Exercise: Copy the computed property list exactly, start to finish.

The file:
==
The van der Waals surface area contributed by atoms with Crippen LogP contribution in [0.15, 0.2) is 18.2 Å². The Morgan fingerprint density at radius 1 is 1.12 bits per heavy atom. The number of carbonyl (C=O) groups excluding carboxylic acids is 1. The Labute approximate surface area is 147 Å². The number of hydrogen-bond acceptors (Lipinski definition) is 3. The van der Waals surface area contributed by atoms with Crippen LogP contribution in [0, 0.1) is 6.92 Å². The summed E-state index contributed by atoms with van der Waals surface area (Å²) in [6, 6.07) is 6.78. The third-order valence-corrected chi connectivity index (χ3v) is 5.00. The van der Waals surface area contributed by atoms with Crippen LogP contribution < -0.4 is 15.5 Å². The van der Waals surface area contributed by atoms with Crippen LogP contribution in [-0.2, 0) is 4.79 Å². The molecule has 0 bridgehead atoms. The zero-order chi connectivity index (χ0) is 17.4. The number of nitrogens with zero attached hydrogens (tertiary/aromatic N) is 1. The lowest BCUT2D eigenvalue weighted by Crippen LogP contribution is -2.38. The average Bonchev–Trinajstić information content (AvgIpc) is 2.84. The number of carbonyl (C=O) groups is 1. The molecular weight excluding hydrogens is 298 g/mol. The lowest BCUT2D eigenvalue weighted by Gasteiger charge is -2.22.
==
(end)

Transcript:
The van der Waals surface area contributed by atoms with Crippen LogP contribution in [0.15, 0.2) is 18.2 Å². The Morgan fingerprint density at radius 1 is 1.12 bits per heavy atom. The number of carbonyl (C=O) groups excluding carboxylic acids is 1. The Labute approximate surface area is 147 Å². The number of hydrogen-bond acceptors (Lipinski definition) is 3. The van der Waals surface area contributed by atoms with Crippen LogP contribution in [0, 0.1) is 6.92 Å². The summed E-state index contributed by atoms with van der Waals surface area (Å²) in [6, 6.07) is 6.78. The third-order valence-corrected chi connectivity index (χ3v) is 5.00. The van der Waals surface area contributed by atoms with Crippen LogP contribution < -0.4 is 15.5 Å². The van der Waals surface area contributed by atoms with Crippen LogP contribution in [-0.2, 0) is 4.79 Å². The molecule has 0 bridgehead atoms. The zero-order chi connectivity index (χ0) is 17.4. The number of nitrogens with zero attached hydrogens (tertiary/aromatic N) is 1. The lowest BCUT2D eigenvalue weighted by Crippen LogP contribution is -2.38. The average Bonchev–Trinajstić information content (AvgIpc) is 2.84. The number of carbonyl (C=O) groups is 1. The molecular weight excluding hydrogens is 298 g/mol. The lowest BCUT2D eigenvalue weighted by Gasteiger charge is -2.22.